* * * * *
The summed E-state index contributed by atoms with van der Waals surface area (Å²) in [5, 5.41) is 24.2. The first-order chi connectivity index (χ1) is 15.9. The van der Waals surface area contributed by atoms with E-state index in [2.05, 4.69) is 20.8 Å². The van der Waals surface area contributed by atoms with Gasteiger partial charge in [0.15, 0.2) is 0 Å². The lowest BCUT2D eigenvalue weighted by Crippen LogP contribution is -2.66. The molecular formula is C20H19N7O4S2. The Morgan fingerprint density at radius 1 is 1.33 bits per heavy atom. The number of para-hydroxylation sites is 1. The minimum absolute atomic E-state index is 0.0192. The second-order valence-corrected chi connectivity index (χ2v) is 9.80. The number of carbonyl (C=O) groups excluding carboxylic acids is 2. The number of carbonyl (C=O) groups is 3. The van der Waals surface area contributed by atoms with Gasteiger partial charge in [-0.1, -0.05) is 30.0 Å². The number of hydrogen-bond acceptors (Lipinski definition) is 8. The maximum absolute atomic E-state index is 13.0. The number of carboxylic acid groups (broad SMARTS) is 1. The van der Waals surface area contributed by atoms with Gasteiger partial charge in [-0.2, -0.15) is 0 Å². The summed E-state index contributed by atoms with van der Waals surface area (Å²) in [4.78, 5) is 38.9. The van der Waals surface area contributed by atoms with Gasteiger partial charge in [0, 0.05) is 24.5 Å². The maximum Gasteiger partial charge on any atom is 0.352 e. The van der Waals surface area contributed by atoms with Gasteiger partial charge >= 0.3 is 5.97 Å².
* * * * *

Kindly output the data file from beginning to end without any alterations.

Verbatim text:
The summed E-state index contributed by atoms with van der Waals surface area (Å²) in [5, 5.41) is 24.2. The first-order chi connectivity index (χ1) is 15.9. The van der Waals surface area contributed by atoms with E-state index in [2.05, 4.69) is 20.8 Å². The van der Waals surface area contributed by atoms with Gasteiger partial charge in [0.15, 0.2) is 0 Å². The lowest BCUT2D eigenvalue weighted by Crippen LogP contribution is -2.66. The molecular formula is C20H19N7O4S2. The Morgan fingerprint density at radius 1 is 1.33 bits per heavy atom. The number of para-hydroxylation sites is 1. The minimum absolute atomic E-state index is 0.0192. The second-order valence-corrected chi connectivity index (χ2v) is 9.80. The number of carbonyl (C=O) groups excluding carboxylic acids is 2. The number of carbonyl (C=O) groups is 3. The van der Waals surface area contributed by atoms with Gasteiger partial charge in [-0.1, -0.05) is 30.0 Å². The number of hydrogen-bond acceptors (Lipinski definition) is 8. The maximum absolute atomic E-state index is 13.0. The number of carboxylic acid groups (broad SMARTS) is 1. The van der Waals surface area contributed by atoms with Gasteiger partial charge in [-0.2, -0.15) is 0 Å². The summed E-state index contributed by atoms with van der Waals surface area (Å²) in [4.78, 5) is 38.9. The van der Waals surface area contributed by atoms with Gasteiger partial charge in [0, 0.05) is 24.5 Å². The maximum Gasteiger partial charge on any atom is 0.352 e. The van der Waals surface area contributed by atoms with Gasteiger partial charge >= 0.3 is 5.97 Å².